MAD DOG: Do You Miss Manners?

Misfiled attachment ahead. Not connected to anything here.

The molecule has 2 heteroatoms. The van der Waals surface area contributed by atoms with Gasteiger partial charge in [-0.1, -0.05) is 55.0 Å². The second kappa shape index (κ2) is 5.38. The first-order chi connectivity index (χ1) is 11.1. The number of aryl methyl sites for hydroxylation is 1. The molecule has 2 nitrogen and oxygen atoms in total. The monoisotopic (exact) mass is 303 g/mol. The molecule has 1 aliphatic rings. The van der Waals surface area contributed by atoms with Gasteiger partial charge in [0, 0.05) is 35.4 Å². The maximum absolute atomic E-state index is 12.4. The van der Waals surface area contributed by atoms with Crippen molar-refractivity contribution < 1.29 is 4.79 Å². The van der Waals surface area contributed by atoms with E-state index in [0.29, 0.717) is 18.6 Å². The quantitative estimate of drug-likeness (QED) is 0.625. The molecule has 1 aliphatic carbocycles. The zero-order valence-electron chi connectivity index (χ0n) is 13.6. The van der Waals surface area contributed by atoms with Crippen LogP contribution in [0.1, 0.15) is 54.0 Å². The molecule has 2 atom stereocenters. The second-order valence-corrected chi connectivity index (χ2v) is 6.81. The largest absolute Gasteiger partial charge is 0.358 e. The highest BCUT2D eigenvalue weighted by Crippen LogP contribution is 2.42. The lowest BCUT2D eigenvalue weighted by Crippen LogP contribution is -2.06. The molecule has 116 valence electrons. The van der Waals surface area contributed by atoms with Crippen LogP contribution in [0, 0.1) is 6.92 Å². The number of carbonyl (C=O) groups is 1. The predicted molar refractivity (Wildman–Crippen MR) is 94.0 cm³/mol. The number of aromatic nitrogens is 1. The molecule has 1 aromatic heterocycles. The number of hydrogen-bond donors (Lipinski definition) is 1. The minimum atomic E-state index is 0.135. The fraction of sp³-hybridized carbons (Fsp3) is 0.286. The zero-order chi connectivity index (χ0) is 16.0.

While everyone's all hopped up about January 1st -- booking restaurant reservations, buying stock in, and honing those "It's not really the new millennium, you know" arguments -- no one seems to be paying attention to another milestone that's coming up on October 12th. Not only is it the 507th anniversary of Christopher Columbus refusing to ask for directions and landing in the wrong place, it also marks the day when experts predict the population of the Earth will hit a whopping six billion.That's a lot of people. In fact it's a billion more than were on the planet twelve years ago. To put this number in perspective, if on October 12th every man, woman and child on Earth were to stand on each other's shoulders the stack would reach from here to the moon and back twelve times. And win the Human Pyramid competition at the National College Cheerleading Championship, beating out all those Texas teams, pissing off a lot of mothers, and probably resulting in at least one fewer person being alive on the planet.There are ways to look at it which take the edge of it. At his current net worth Bill Gates could hand each one of those six billion people $15.24 in cash and still have enough left over to buy Mexico. Well, as long as the head of the national police wanted to sell it. Come to think of it, that doesn't help. It's still a lot of people.With this many bodies packed onto the planet we'd better make sure we start treating each other with courtesy, respect, and "Hey! I'm not done talking to you, bonehead! Quit skipping to the end of this paragraph, will you?" While it seems all we ever hear about is road rage, hate crimes, people fighting on The Jerry Springer Show, and the English newspaper The Sun running topless photographs of princess-to-be Sophie Rhys-Jones in the name of exposing the truth, it's good to know that some people are trying to be civil, even if they're passing legislation to do it.In Louisiana, where any given night on Bourbon Street in New Orleans puts Rhys-Jones to shame, the state legislature passed a bill making it mandatory for students to address teachers and other school employees as Mr., Mrs., Ms., or Miss. This really isn't as silly as it sounds, since they also have the option of using "ma'am" or "sir". Legislators debated long and hard over whether to include "Yo, teach", "Hey you", "Underpaid", and "What's the matter, couldn't get a real job?" as alternate greetings, but decided they needed to reserve some Official Salutations for themselves. Not to be outdone, members of Congress have been working hard to become more courteous. The House of Representatives, you may recall, is where Pete Stark called a female colleague a whore and Dick Armey renamed Barney Frank as Barney Fag. True, this is nothing compared to the Taiwanese Parliament, where they've been known to have out and out fistfights, but that's only because Jesse Ventura is a governor and not a member of Congress. So far.In the name of etiquette, manners, and any excuse being a good reason to take a free trip away from the family, two hundred legislators went to Hershey, Pennsylvania last March to learn how to behave. They listened to an actor dressed as Abe Lincoln. They were lectured by a Nobel Peace Prize winner. They short-sheeted each other's beds and had shaving cream fights in the halls. But at least they were polite about it. Even in New York City, known as much for people being rude as, well, people being rude, there are signs of improvement. Mayor Rudolf Guliani (Official Motto: "I can kick Hillary's butt around Times Square") has made this a priority, going so far as to send the police to sensitivity training and cab drivers to courtesy school. He's so into it he even stopped signing his letters "Fuggedaboutit, Rudy."This new found attitude is not only taking root, but spreading through the city. Recently a man died on the subway and the body rode around for five hours before transit police arrested him for loitering. Just kidding. Well, about his being arrested, anyway.While skeptics say this was a case of New Yorkers not wanting to get involved, it was actually a demonstration of their newfound civility -- they didn't want to disturb what they thought was the poor guy's nap. This marks a major change in the New York attitude. In the old days they would have seen the subway car as half empty, now they view it as being half full. Which, of course, makes it a much better hunting ground for mugging.So when October 12th rolls around and the world feels a little more crowded, don't let it get to you. Instead of pushing for a little more space on the bus, cutting in front of someone at the checkout line, or leaning on your horn when someone cuts you off on the freeway, take a cue from our leaders. Show respect to a teacher. Smile at your Congressman. And if you see someone sleeping on the subway put a blanket on them, wipe the drool from their chin, and place a Hershey's Kiss on their lap for when they wake up. The other 5,999,999,999 people in the world will thank you for it.

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